Americans who are fully vaccinated against COVID-19 could soon turn their vaccination paperwork into a golden ticket for international getaways.
Domestic travel has begun to rebound in recent weeks, but international travel demand still remains soft. Many countries continue to impose restrictions on who is allowed to cross their borders amid the coronavirus pandemic, limiting entry to their own citizens or people performing essential business.
As of early April, internet searches for domestic flights were higher than they were at the same time in 2019, according to data from the travel app Hopper. But searches for international flights still lag behind pre-pandemic levels. Currently only about a third of searches on Hopper for flights this summer are to international locations, with the remaining two-thirds being dedicated to trips within the U.S.
“This is typically much closer to a 50/50 split in normal years,” said Adit Damodaran, an economist at Hopper.
But some countries, in an effort to re-ignite travel demand, have ushered in easier access for people who can show proof of being fully vaccinated against COVID-19. Iceland has taken this to the extreme — tourists are only allowed to visit the island country famous for its hot springs and volcanoes if they have been fully vaccinated against COVID-19 or can show documentation that they previously had the illness and have since recovered.
Iceland had originally planned to put the new travel rules in effect on March 26, but the country’s government subsequently delayed the policy until April 6.
Many other countries, such as Ecuador and Nepal, have opted for a different approach to vaccinated travelers. Rather than requiring they be vaccinated, people who are inoculated can instead bypass requirements that they be tested for COVID-19 in advance of their trip. So border patrols will instead request proof of vaccination rather than the results of a COVID-19 test upon entry into the country.
Which regions are primed to re-open their borders?
So far, the list of countries that has eased rules for vaccinated vacationers is a short one, but travel experts expect it will grow in the near future.
“The evidence overwhelmingly points to more countries relaxing entry requirements — by eliminating quarantine/testing rules — for fully vaccinated travelers,” said Jordan Staab, president of SmarterTravel Media, which owns the flight booking website Airfarewatchdog.com.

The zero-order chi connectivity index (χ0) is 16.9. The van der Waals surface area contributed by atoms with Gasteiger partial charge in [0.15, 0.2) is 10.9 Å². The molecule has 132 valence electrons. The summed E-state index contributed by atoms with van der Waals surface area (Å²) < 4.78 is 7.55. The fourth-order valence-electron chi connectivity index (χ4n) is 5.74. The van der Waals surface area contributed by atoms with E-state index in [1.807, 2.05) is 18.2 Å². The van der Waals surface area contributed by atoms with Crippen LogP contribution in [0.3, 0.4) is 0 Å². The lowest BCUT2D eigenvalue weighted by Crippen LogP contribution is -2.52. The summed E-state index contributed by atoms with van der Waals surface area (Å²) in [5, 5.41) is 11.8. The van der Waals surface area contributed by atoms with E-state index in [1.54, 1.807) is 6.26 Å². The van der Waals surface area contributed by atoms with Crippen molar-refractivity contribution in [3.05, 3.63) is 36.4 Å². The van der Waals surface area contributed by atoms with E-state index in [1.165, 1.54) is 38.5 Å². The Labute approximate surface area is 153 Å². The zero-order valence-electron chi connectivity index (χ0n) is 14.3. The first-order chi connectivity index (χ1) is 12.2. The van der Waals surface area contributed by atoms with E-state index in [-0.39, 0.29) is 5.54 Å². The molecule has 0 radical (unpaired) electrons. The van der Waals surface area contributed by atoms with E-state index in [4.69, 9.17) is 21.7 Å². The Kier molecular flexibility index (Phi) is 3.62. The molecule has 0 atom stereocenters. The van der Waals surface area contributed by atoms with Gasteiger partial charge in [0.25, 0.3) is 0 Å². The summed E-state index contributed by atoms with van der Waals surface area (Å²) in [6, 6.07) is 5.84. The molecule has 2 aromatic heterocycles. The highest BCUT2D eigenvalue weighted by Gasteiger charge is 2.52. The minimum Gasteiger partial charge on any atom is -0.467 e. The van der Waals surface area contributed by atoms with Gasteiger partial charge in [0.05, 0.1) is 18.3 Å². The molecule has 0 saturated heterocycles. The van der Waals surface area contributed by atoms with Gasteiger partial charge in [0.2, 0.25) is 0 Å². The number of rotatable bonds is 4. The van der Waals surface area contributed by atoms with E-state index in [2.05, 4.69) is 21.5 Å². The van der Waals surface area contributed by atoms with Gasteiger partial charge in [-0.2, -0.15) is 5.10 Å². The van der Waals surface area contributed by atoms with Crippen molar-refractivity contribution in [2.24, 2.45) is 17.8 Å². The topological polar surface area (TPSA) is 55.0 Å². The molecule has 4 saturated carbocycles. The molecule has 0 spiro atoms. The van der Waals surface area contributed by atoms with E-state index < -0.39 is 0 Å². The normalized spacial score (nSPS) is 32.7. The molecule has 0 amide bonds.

Multiple companies and organizations are developing “vaccine passports” that could simplify matters for international travelers. The International Air Transport Association, an airline trade group, is launching a digital Travel Pass that allows users to upload proof of vaccination or COVID test results to a mobile app. So far, 23 airlines have agreed to trial the IATA Travel Pass, including Virgin Atlantic and Singapore Airlines.
Among the regions that seems most primed to loosening the rules for vaccinated people is the Caribbean, Staab said. “The Caribbean seems to be the region that’s the most open to tourists currently, and that’s likely to continue, whether it’s by opening to all tourists or only fully vaccinated ones,” he noted. Multiple cruise lines, including Royal Caribbean and Norwegian, have announced their plans to resume sailings out of Caribbean ports with only fully-vaccinated people allowed onboard the ships.
In Europe, politicians in countries such as Portugal and Greece, whose economies rely heavily on tourism, have suggested they plan to allow vaccinated people to travel there. In these cases, though, Americans could still be barred from entry, depending on how the rules are set up and whether specific vaccines are required for entry. The vaccine produced by Moderna